The blogosphere is lit up with remembrances for Blues legend B.B. King, who died last night at age 89. The New York Times is reporting that King, known as the “King of the Blues,” passed away after being taken to the hospital for diabetes-related complications. Known for his hits ‘My Lucille,’ ‘Sweet Little Angel’ and ‘Rock Me Baby,’ the Blues legend died in his sleep.
Tim Weiner of the New York Times writes:
“Mr. King married country blues to big-city rhythms and created a sound instantly recognizable to millions: a stinging guitar with a shimmering vibrato, notes that coiled and leapt like an animal, and a voice that groaned and bent with the weight of lust, longing and lost love.
‘I wanted to connect my guitar to human emotions,’ Mr. King said in his autobiography, ‘Blues All Around Me’ (1996), written with David Ritz.
In performances, his singing and his solos flowed into each other as he wrung notes from the neck of his guitar, vibrating his hand as if it were wounded, his face a mask of suffering. Many of the songs he sang — like his biggest hit, ‘The Thrill Is Gone’ (‘I’ll still live on/But so lonely I’ll be’) — were poems of pain and perseverance.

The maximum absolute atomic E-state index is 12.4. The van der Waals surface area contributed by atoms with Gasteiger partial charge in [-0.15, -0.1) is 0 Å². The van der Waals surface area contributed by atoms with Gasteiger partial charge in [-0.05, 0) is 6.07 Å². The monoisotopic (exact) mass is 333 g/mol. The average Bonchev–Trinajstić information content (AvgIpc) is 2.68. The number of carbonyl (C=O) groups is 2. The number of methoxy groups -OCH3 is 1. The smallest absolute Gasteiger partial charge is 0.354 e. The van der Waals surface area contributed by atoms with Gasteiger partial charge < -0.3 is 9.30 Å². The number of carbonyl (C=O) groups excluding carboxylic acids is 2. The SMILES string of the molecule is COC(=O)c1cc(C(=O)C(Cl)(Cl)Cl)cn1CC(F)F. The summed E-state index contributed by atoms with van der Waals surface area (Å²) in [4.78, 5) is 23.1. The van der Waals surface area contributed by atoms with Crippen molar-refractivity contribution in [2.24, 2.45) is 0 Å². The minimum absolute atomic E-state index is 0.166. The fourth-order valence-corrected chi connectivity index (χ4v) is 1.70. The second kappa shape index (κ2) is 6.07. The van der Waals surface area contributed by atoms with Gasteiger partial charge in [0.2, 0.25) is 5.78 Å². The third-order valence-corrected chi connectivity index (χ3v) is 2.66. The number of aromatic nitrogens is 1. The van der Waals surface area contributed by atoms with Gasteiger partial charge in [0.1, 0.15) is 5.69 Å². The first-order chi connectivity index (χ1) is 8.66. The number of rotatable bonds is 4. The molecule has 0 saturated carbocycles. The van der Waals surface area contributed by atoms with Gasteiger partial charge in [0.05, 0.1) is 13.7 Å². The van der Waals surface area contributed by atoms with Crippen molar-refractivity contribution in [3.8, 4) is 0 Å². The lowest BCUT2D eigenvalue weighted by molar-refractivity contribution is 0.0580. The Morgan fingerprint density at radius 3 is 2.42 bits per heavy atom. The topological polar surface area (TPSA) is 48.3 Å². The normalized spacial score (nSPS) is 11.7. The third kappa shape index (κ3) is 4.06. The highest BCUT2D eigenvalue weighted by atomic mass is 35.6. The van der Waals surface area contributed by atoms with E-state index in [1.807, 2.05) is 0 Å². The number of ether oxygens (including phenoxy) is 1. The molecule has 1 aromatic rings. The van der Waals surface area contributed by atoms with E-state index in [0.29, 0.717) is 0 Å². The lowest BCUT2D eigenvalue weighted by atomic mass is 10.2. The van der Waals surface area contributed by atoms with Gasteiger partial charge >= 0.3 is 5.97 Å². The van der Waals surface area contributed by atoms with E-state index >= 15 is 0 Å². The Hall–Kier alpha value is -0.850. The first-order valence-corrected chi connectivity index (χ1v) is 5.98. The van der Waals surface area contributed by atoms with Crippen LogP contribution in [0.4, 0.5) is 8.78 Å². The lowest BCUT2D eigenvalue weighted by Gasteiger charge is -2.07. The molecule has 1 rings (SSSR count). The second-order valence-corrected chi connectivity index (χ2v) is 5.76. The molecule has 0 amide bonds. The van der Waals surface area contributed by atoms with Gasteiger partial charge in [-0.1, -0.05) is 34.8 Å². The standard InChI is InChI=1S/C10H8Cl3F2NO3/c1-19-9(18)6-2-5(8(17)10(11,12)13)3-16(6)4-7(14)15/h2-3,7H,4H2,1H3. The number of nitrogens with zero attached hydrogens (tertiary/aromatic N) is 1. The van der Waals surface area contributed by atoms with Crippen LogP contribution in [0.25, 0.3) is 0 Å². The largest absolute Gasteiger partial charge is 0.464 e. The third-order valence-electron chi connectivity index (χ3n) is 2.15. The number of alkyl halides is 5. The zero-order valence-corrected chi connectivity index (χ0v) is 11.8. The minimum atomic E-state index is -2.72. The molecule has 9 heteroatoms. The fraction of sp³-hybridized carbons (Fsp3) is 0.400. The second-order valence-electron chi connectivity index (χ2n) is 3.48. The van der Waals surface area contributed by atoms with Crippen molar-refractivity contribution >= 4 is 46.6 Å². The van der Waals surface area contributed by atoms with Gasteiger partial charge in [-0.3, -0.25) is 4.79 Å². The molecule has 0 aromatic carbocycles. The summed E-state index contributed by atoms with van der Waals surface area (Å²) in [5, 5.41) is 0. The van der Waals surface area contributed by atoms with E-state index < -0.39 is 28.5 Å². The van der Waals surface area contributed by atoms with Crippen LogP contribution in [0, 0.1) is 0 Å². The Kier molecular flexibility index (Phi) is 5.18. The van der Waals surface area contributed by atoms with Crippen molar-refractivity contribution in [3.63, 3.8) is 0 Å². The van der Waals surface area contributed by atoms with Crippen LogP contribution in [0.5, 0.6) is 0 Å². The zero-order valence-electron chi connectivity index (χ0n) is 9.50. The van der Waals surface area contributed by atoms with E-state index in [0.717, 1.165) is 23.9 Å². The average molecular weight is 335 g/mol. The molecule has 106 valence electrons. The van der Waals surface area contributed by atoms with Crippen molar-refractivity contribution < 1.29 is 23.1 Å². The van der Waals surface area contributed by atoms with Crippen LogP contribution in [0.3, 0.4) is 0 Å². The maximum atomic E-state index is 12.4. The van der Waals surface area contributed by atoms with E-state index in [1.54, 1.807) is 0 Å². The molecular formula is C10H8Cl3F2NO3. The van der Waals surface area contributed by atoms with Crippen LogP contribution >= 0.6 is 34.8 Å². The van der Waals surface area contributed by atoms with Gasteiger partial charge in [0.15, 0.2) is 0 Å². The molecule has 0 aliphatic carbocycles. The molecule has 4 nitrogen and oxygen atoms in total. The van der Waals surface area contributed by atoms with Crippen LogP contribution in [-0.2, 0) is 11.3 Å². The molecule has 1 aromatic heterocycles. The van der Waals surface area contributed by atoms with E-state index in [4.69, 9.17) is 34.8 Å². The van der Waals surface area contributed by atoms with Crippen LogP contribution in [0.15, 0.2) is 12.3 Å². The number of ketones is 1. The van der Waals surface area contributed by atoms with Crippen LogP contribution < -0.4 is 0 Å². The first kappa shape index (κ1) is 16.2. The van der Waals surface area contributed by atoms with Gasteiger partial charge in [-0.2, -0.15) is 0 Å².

The music historian Peter Guralnick once noted that Mr. King helped expand the audience for the blues through ‘the urbanity of his playing, the absorption of a multiplicity of influences, not simply from the blues, along with a graciousness of manner and willingness to adapt to new audiences and give them something they were able to respond to.’”
King’s signature instrument was named Lucille, a black Gibson. In 1987, he was inducted into the Rock n’ Roll Hall of Fame and the R&B Hall of Fame in 2014. In addition, King won fifteen Grammy Awards (including a lifetime achievement award), had a star on the Hollywood Walk of Fame, was among the recipients of the Kennedy Center Honors in 1995 and was awarded the Presidential Medal of Freedom in 2006. A Type 2 diabetic, B.B. King served as spokesperson for One Touch testing strips.
A man who grew up picking cotton, became a millionaire many times over. King was also an entrepreneur. He owned a chain of nightclubs bearing his name (including a popular room on West 42nd Street in Manhattan). The “Ambassador of Blues” worked with a legion of artists including Eric Clapton, U2, The Roots and The Rolling Stones. R.I.P. Mr. King.
Read more at the New York Times.